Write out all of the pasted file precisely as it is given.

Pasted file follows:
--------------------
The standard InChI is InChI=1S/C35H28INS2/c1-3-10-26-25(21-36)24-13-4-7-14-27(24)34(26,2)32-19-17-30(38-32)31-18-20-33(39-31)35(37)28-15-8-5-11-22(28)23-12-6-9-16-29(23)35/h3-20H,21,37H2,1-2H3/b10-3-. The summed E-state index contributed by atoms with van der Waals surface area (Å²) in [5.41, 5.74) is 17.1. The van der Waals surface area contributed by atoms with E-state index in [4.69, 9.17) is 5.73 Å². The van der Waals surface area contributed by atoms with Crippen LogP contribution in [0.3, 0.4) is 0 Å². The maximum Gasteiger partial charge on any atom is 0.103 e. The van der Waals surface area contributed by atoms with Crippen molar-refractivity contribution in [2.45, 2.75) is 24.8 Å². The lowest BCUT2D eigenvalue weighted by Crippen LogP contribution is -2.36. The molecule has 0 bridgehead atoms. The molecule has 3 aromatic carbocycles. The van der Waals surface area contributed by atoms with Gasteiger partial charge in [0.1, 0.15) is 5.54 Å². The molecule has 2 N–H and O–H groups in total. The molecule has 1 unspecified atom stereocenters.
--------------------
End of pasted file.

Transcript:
The standard InChI is InChI=1S/C35H28INS2/c1-3-10-26-25(21-36)24-13-4-7-14-27(24)34(26,2)32-19-17-30(38-32)31-18-20-33(39-31)35(37)28-15-8-5-11-22(28)23-12-6-9-16-29(23)35/h3-20H,21,37H2,1-2H3/b10-3-. The summed E-state index contributed by atoms with van der Waals surface area (Å²) in [5.41, 5.74) is 17.1. The van der Waals surface area contributed by atoms with E-state index in [4.69, 9.17) is 5.73 Å². The van der Waals surface area contributed by atoms with Crippen LogP contribution in [0.3, 0.4) is 0 Å². The maximum Gasteiger partial charge on any atom is 0.103 e. The van der Waals surface area contributed by atoms with Crippen molar-refractivity contribution in [2.45, 2.75) is 24.8 Å². The lowest BCUT2D eigenvalue weighted by Crippen LogP contribution is -2.36. The molecule has 0 bridgehead atoms. The molecule has 3 aromatic carbocycles. The van der Waals surface area contributed by atoms with Gasteiger partial charge in [0.1, 0.15) is 5.54 Å². The molecule has 2 N–H and O–H groups in total. The molecule has 1 unspecified atom stereocenters.